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Anton J. Vishio Sr., Gilman School Latin and Greek teacher, dies

Anton J. Vishio Sr. developed Operation Green Grass, a weekly inner city youth athletics and mentoring program at Gilman School.
Anton J. Vishio Sr. developed Operation Green Grass, a weekly inner city youth athletics and mentoring program at Gilman School. (Credit: Gilman School)

Anton Joseph Vishio Sr., a much respected Gilman School Latin and Greek teacher who served for 45 years, died of cancer Oct. 27 at Gilchrist Hospice in Towson. The Towson resident was 81.

“Gilman has lost a legend ... He was a teacher, coach, scholar, friend, and mentor for so many, myself included,” said John E. Schmick, a former Gilman Headmaster. “Anton was a true Classical scholar, and students left his classroom with a love for Classics and most importantly a love for him. He simply had ‘the touch,’ that intangible quality that separates the good teachers from the great.”

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Born in North Philadelphia, he was the son of Ferdinand Vishio andEva Hilger. He was the first in his family to graduate from college.

He received his bachelor’s degree from La Salle University and a master’s degree from Ohio State University.

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“It was quite a transition for someone from a North Philadelphia neighborhood to take a job at private school like Gilman,” said his son, Anton J. Vishio Jr. “In a letter from Ludlow Baldwin, the Gilman headmaster who hired him, ... [he] commented on how central a faculty member at Gilman he was... It showed how quickly he had bridged the distance between North Philadelphia and prep school Baltimore. He had found a way to turn his innate brashness to good use, via humor, as a way to connect people of very different backgrounds.”

He joined the school’s faculty in 1965 and taught Latin and Greek classics for more than four decades.

“Anton came to Gilman in 1965 at the urging of then Headmaster Ludlow Baldwin,” said the school’s former headmaster, Mr. Schmick. “It was with a handshake that he received his first offer to teach, and for the next 45 years, despite all the urging and multiple requests from the business office, he never signed a contract; just held out his hand and shook on the deal with five successive headmasters. His word was his bond.”

Mr. Schmick said that Mr. Vishio began a school tradition when Latin students in the lower classes made chariots which were pulled by friends in races around the track that would rival scenes from “Ben-Hur.”

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“He was fond of verbal word play, “ said his son Anton. “His classroom was full of laughter.

“To the young students, Anton Vishio was God and man,” said Charles Duff, a former student. “He seemed really other than human to them. As they grew and matured, they saw the deeply human side to him. He could be a tough guy and athletic. Hands down, he was the quickest standup comedian I’ve ever known.”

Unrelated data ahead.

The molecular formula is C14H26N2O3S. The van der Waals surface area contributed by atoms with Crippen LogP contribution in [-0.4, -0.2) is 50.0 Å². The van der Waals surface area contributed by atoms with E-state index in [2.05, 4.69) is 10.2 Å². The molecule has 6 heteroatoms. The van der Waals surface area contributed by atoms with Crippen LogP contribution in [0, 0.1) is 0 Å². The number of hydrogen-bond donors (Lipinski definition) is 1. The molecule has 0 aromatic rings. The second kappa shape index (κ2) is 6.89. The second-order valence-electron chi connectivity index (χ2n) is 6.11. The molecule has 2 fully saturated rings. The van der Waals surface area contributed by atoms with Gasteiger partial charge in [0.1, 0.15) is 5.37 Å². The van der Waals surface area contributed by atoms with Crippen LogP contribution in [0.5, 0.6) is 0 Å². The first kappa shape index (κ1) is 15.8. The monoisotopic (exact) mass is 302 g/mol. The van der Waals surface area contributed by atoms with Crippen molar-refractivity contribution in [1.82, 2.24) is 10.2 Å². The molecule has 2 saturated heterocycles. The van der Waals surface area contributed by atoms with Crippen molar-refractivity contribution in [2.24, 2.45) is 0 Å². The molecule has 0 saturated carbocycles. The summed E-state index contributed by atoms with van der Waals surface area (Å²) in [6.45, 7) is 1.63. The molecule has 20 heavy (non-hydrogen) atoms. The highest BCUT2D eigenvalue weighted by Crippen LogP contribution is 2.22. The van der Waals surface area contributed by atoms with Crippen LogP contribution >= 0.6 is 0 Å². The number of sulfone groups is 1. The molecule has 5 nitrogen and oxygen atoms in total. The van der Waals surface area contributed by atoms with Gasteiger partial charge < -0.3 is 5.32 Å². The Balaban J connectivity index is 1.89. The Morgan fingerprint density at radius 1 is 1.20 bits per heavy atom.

Mr. Duff also said, “He was deeply knowledgeable. He was funny and serious and kept learning all his life. He had a wider range of good qualities (than) anyone I’ve ever known. He was warm and humble.”

“What started as a one-year stint turned into an illustrious career spanning four-and-a-half decades, during which he served the Gilman community in a variety of roles,” said his daughter, Miriam Vishio. “He was head of the Classics Department for 44 years,dean of faculty, Gilman Upward Bound teacher, basketball coach and coordinator of many community service initiatives in the greater Baltimore area.”

Mr. Vishio received the Edward T. Russell Chair, an honor awarded annually to a distinguished faculty member.

Family members said that teaching was his passion.

“His quick wit, droll sense of humor, and ability to bring to life the writings of Vergil, Cicero, Catullus, Plato, and Xenophon endeared him to the high school students he taught,” said his daughter, Miriam.

She said her father’s mastery of the English language and his encyclopedic knowledge of etymology helped students conquer the SATs.

He also worked with his students to impart the importance of giving back to others through volunteer work. His daughter said he led efforts to support the Special Olympics and to serve the homeless and needy at Paul’s Place and Our Daily Bread and through food, clothing and toy drives to benefit Echo House.

He also developed Operation Green Grass, a weekly inner city youth athletics and mentoring program at Gilman.

He retired in 2010 and traveled, collected stamps and coins and solved crossword puzzles.

“But his favorite pastime during retirement was attending his grandchildren’s recitals, performances, school events, and games,” his daughter said. “He was a bibliophile and jazz and classical musical aficionado, and was renowned for his collection of rare and limited edition books and vinyls.”

A Memorial Mass will be held at 11 a.m. Nov. 6 at the Cathedral of Mary Our Queen, 5200 N. Charles St., where he was a member. He was also a member of Immaculate Heart of Mary Church.

A memorial service also is being planned for the spring.

His wife of 48 years, Patricia Ann Myers, a homemaker and Gilman school librarian, died in 2014.

Survivors include two sons, Anton Vishio Jr. of Toronto, Canada and Alexander Vishio of Dallas; three daughters, Krista Vishio of Silver Spring, Eva Martire of Wilmington, Delaware and Miriam Vishio of Rockville; and nine grandchildren.

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